Yes, I am actually posting a fruitcake recipe after Christmas, that too a fruitcake recipe adapted from the Bengali Five Spice Chronicles, explicitly billed as a Christmas cake. Well, I did make this for Christmas actually as a gift for my mother and the most prominent adaptation is actually swapping most of the molasses for dark maple syrup mostly because that was what I had readily available in my pantry. Molases is usually readily around my pantry along with other non-white sweeteners, but it turns out the last batch was used for a winter recipe by my daughter. Since, this was a part of a writing and measurement contest that in turn won her a 10 dollar gift certificate from Barnes and Nobles, she is forgiven.
The idea of the writing exercise was pretty interesting, since they had to come up with a recipe, write it, try to cook from it, re-write it with changes and re-test. Sounds familiar? She just might have some familiarity with the process… Just saying!
I sit is cold and foggy New Delhi, I sit surrounded by the new sadness of the girl struggling and fighting for her life. It has been difficult for me to shake the the general sense of sadness as I walk around city. I had initially thought that escaping the aftermath of the Newtown incident, which reduced me to tears every time I looked at a newspaper seeing those parents mouring for their little ones not much younger than my own children. Moving away, I feel envolved in a different kind of sadness, I cannot help wondering what why we human beings need to resort to violence to express our frustrations.
Now back to the cake, I make the original at least a couple of times a year, and since I personally finish half of it, I do not make it more frequently. The lighter version that has evolved from the accidental lack of molasses is even more likely to feature on table for days in and around Christmas.
This cake is of Anglo India origin, a culinary heritage with British India roots. This interesting tradition of cooking can be explored further in this blog.
This trip to India, is different for me since unlike my other trips I am not spending a lion’s share of my time in Kolkata. I am taking more time to explore the country. This is something that we are trying to work through, I feel that it will allow both me and the children to learn this facinating country that is India.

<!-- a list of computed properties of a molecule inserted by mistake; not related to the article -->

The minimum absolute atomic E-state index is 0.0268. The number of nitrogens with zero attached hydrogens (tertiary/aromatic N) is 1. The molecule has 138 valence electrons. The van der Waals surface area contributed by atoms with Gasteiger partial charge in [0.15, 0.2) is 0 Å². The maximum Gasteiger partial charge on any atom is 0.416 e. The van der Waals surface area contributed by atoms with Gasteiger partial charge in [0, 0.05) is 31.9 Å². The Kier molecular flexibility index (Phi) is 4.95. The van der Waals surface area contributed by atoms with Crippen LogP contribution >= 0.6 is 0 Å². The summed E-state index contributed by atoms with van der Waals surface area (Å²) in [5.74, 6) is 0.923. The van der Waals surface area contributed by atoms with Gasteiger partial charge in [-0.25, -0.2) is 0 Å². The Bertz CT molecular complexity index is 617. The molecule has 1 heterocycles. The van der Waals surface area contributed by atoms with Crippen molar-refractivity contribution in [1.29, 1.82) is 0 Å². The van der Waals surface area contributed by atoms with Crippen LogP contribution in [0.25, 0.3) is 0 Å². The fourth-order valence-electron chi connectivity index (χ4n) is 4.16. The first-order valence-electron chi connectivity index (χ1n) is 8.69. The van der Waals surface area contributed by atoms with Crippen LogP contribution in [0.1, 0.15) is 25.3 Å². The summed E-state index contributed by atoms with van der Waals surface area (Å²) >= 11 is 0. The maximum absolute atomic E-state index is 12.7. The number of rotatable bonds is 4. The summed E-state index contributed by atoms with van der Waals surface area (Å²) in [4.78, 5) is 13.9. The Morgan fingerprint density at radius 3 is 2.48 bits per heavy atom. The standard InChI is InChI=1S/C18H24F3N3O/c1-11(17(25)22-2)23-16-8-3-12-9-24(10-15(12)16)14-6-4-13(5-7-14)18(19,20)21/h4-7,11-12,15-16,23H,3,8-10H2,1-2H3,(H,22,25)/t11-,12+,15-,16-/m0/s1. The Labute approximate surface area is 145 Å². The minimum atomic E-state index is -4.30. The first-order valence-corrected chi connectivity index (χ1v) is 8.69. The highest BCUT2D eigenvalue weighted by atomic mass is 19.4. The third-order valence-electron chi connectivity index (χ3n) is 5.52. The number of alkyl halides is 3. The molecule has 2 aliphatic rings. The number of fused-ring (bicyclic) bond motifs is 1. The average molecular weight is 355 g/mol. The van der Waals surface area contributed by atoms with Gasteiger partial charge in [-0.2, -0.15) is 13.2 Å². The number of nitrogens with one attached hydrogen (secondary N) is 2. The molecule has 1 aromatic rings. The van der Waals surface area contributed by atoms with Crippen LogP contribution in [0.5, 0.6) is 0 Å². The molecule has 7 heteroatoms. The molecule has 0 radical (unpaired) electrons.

In fact, before I move onto the recipe, my New Year’s resolution is to share more of my India pictures on a regular basis, possibly on my facebook page. Speaking of the book and the facebook page, if you would like to win your own free copy and are not on my page, please do like me and enter this giveaway!
My recipe for an Anglo-Indian Maple Rum Fruitcake
- 1 cup raisins or a mixture of raisins and currants
- 1 cup chopped candied citrus peel
- 1/2 cup chopped cherries
- 1 cup dark spiced rum (I use Captain Morgan's)
- 2 cups all-purpose white flour
- 1 teaspoon baking powder
- 1 cup (2 sticks) salted butter, softened
- 1/2 cup loosely packed light brown sugar
- ¼ cup granulated sugar
- 2 tablespoons molasses
- 1/2 cup dark maple syrup
- 3 eggs, well-beaten
- 1 teaspoon baking powder
- 1/3 cup orange juice
- 1 teaspoon vanilla extract
- ½ cup shredded coconut
- Place all the fruits in a non-reactive bowl. Add the rum.
- Cover and set aside for at least 2 days,or for best flavor, for a month.
- Grease an 8-inch to 10-inch loaf pan and pre-heat the oven to 350 degrees F.
- Drain the fruit when you are ready to use and reserve the soaking liquor.
- Sift together the flour and the baking powder.
- Sprinkle about a ¼ cup of the flour mixture over the drained fruit and toss to coat.
- Cream together the butter, brown sugar, and granulated sugar.
- Stir in the molasses and maple sugar.
- Add the beaten eggs to the mixture and beat to combine.
- Add the flour mixture to the butter mixture in batches,alternating with the orange juice, and beat until well combined.
- Beat in the vanilla almond extracts.
- Stir in the shredded coconut.
- Stir in the floured fruit.
- Pour batter into prepared pan.
- Bake the cake for 40 to 45 minutes until a toothpick inserted into the center comes out clean.
- Cool for about 30 minutes
- Invert the cake onto a plate and pour the reserved soaking liquor over it. Allow to sit to absorb the liquor.
- This cake can be served warm or alternately wrapped and stored and served when needed.
Recipe from The Bengali Five Spice Chronicles, Hippocrene (2012)